We have a problem that is impacting productivity: I had six meetings today. That pretty much shot my entire workday. A meeting on budgeting, two separate marketing meetings, a meeting on organizational reporting structure, a meeting on product strategy, a meeting on Halloween decorations. I didn’t attend that last meeting on decorating, but I was invited because the organizer wanted a high-ranking creative type. Half of the meetings I didn’t need to be at. Another third probably didn’t need to be held at all.
Yet there I was, frittering away my day. In one meeting I resorted to stabbing my leg with a pencil to keep from shouting out in frustration at the waste of my time. Another meeting I daydreamed through. I answered emails in a third.
I know meetings are an important part of running a business. They are essential for enabling collaboration and innovation, fostering inclusiveness, tapping into diverse ideas, and hearing a range of voices. Sometimes, occasionally, meetings are productive and deliver insights, but they also make it impossible to get any actual creative work done—which is what you brought me in here to do. If I want to do any deep thinking at all, I have to do it early in the morning, late at night, or on weekends. I can tell you, my family isn’t loving that.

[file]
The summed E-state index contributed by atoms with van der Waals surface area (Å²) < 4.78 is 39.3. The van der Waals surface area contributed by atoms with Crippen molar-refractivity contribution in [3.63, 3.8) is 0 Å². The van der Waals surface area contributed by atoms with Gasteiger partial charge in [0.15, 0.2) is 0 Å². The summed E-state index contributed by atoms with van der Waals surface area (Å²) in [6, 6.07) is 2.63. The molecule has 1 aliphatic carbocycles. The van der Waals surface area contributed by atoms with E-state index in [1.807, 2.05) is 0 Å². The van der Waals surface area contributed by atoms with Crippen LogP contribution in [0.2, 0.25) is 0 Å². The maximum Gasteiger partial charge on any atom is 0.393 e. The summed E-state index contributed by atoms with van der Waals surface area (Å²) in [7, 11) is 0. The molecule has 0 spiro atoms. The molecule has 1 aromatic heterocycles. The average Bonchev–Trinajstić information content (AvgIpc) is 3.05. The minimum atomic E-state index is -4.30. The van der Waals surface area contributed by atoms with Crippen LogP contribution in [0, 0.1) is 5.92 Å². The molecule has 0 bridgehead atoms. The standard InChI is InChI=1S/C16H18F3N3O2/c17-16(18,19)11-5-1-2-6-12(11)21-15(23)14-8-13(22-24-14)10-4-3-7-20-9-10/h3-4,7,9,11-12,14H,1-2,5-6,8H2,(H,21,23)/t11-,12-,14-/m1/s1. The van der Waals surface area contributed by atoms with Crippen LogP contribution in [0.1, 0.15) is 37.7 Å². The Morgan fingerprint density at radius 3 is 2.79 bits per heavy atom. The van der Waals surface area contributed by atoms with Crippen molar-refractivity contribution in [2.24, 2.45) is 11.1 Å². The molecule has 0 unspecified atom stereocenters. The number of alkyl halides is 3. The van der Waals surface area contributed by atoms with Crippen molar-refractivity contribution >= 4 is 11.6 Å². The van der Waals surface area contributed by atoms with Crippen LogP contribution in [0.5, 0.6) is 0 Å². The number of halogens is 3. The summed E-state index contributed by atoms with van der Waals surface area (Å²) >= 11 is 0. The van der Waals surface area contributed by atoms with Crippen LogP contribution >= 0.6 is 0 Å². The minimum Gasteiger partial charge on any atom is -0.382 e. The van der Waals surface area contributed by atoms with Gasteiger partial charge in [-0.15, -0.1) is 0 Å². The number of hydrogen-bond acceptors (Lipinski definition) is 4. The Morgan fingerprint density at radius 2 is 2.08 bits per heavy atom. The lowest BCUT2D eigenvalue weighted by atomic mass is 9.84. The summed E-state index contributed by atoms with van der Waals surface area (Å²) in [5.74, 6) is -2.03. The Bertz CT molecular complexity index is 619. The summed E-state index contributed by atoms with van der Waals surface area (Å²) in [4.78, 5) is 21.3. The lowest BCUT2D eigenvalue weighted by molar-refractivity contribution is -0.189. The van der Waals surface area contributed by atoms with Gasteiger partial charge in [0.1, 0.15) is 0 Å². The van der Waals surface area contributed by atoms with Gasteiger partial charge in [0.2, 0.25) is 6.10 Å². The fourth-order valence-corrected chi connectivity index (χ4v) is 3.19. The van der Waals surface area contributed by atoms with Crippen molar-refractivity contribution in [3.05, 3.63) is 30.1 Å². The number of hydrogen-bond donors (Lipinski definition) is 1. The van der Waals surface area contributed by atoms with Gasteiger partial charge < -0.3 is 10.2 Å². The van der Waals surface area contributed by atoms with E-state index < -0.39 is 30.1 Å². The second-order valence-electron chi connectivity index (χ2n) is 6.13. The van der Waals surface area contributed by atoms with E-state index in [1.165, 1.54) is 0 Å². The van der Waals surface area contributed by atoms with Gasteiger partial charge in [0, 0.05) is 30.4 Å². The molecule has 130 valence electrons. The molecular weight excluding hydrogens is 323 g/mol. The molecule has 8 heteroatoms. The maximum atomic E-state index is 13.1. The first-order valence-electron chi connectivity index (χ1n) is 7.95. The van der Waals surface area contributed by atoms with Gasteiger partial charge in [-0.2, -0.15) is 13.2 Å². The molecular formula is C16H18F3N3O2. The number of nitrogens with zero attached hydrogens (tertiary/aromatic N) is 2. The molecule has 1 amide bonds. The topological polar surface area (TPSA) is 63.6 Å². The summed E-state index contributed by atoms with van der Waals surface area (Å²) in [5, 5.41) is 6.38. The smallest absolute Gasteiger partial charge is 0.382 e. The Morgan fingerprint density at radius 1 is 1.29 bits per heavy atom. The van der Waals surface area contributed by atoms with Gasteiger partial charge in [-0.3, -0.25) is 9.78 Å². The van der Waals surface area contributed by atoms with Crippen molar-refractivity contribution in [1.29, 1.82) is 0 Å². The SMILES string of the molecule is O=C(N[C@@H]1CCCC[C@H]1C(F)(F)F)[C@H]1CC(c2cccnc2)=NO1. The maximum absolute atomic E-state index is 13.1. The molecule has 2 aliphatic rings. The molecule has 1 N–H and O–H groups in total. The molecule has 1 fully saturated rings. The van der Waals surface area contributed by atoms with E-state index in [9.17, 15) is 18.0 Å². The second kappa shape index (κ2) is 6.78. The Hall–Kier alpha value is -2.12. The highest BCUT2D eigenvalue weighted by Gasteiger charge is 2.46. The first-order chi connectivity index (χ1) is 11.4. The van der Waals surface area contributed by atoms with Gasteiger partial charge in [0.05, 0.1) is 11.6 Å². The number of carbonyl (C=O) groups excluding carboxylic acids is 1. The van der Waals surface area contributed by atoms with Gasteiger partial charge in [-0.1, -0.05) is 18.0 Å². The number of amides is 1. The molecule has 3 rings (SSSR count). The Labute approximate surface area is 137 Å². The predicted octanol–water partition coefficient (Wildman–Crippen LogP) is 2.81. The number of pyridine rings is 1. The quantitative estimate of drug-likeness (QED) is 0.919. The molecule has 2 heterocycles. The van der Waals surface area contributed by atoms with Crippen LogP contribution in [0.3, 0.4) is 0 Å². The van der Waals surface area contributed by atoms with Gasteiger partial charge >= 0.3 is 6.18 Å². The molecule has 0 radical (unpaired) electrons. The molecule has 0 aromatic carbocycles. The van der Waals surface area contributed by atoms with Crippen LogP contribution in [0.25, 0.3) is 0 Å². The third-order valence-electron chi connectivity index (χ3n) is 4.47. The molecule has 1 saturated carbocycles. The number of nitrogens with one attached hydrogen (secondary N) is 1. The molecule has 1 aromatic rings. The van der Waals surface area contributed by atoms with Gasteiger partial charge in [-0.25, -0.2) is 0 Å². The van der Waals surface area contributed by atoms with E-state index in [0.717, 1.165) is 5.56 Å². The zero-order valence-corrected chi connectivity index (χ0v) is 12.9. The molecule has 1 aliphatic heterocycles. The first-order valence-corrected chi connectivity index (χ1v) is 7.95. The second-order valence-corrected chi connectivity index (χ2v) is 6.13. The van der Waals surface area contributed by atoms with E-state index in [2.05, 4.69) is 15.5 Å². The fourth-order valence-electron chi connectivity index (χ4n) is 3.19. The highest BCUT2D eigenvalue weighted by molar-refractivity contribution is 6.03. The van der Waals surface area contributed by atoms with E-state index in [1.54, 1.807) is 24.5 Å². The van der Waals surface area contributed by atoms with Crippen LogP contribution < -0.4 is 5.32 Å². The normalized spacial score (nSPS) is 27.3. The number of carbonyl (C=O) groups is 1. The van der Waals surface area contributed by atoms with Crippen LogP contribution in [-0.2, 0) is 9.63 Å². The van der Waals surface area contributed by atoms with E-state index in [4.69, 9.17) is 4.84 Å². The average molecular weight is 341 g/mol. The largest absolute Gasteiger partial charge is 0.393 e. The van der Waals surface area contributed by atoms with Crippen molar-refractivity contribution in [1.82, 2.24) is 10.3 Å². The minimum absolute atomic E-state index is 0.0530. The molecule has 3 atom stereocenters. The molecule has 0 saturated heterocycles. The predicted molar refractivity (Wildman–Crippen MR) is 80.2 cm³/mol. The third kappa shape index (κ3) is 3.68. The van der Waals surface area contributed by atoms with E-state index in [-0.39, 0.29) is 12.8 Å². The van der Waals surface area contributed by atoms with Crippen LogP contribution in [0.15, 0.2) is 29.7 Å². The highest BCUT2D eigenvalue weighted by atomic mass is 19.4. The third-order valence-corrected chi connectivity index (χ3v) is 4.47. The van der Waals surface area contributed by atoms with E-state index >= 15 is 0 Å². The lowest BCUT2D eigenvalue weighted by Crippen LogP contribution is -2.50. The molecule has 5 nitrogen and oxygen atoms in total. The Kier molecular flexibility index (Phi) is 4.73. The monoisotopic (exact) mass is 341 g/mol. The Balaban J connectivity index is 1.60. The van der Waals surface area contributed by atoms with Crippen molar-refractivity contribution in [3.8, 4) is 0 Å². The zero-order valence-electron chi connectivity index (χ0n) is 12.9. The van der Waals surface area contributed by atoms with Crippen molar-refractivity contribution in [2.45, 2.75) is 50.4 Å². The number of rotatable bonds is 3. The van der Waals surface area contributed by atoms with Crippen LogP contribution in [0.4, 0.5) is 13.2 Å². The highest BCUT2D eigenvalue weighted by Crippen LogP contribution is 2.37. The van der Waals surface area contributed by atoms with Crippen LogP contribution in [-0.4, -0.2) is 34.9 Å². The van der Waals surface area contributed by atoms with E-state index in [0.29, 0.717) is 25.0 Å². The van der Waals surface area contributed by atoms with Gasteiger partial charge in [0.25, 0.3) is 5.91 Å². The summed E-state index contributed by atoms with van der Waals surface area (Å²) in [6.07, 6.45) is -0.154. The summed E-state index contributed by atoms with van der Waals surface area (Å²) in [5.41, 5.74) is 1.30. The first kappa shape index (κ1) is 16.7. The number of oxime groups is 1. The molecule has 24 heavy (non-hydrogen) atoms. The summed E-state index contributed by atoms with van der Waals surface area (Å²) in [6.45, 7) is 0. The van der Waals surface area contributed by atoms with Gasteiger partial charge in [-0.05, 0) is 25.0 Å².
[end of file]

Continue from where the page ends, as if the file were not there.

Boss, none other than the prestigious Harvard Business Review reported that executives spend an average of nearly 23 hours a week in meetings, up from less than 10 hours in the 1960s.
Look, I want to be a good soldier. I want to give my time to the greater good of our organization. But this meeting madness has to stop.
I’m hoping we could institute new company-wide policies for meetings. Like all meetings must have a facilitator and a clearly defined and specific agenda. There must be a compelling reason for any given individual’s presence at a meeting. Why is this person needed? What task or deliverable will they be assigned at the meeting’s end? No outside technology that can lead to distraction will be allowed at meetings.
If these measures aren’t enough to decrease the number of meetings and increase the productivity and benefits of the meetings that we do continue to hold, we can resort to some old-fashioned draconian tactics: No meeting can run past one hour; 30 minutes is better. No food or beverages at a meeting. No chairs! No air-conditioning or heat!
There it is, Boss. I’ve laid it out for you. What do you think?
This is absolutely a concern that must be addressed. Let’s set up a meeting to talk about this.